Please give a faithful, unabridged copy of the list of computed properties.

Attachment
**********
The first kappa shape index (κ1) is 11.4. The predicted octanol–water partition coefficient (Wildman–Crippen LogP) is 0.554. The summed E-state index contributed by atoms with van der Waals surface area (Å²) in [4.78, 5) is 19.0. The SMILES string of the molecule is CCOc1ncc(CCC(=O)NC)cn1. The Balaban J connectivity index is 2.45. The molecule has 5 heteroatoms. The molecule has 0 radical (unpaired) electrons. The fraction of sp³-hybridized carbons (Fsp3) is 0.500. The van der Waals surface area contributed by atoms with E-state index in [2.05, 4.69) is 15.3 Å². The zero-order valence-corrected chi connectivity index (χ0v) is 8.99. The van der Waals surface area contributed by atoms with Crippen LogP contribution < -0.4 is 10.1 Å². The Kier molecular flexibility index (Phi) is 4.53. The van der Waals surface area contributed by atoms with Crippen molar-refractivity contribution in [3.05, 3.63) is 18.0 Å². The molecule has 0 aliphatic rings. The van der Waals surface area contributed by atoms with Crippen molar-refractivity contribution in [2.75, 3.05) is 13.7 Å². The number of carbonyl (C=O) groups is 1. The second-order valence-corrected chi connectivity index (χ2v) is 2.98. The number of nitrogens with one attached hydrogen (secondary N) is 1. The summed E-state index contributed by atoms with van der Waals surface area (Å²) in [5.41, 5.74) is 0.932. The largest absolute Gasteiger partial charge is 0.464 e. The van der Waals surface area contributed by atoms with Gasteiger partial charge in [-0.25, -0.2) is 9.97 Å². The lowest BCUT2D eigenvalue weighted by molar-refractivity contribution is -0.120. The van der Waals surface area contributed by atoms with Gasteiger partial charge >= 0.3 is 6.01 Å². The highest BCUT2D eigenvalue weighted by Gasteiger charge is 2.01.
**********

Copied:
The first kappa shape index (κ1) is 11.4. The predicted octanol–water partition coefficient (Wildman–Crippen LogP) is 0.554. The summed E-state index contributed by atoms with van der Waals surface area (Å²) in [4.78, 5) is 19.0. The SMILES string of the molecule is CCOc1ncc(CCC(=O)NC)cn1. The Balaban J connectivity index is 2.45. The molecule has 5 heteroatoms. The molecule has 0 radical (unpaired) electrons. The fraction of sp³-hybridized carbons (Fsp3) is 0.500. The van der Waals surface area contributed by atoms with E-state index in [2.05, 4.69) is 15.3 Å². The zero-order valence-corrected chi connectivity index (χ0v) is 8.99. The van der Waals surface area contributed by atoms with Crippen LogP contribution < -0.4 is 10.1 Å². The Kier molecular flexibility index (Phi) is 4.53. The van der Waals surface area contributed by atoms with Crippen molar-refractivity contribution in [3.05, 3.63) is 18.0 Å². The molecule has 0 aliphatic rings. The van der Waals surface area contributed by atoms with Crippen molar-refractivity contribution in [2.75, 3.05) is 13.7 Å². The number of carbonyl (C=O) groups is 1. The second-order valence-corrected chi connectivity index (χ2v) is 2.98. The number of nitrogens with one attached hydrogen (secondary N) is 1. The summed E-state index contributed by atoms with van der Waals surface area (Å²) in [5.41, 5.74) is 0.932. The largest absolute Gasteiger partial charge is 0.464 e. The van der Waals surface area contributed by atoms with Gasteiger partial charge in [-0.25, -0.2) is 9.97 Å². The lowest BCUT2D eigenvalue weighted by molar-refractivity contribution is -0.120. The van der Waals surface area contributed by atoms with Gasteiger partial charge >= 0.3 is 6.01 Å². The highest BCUT2D eigenvalue weighted by Gasteiger charge is 2.01.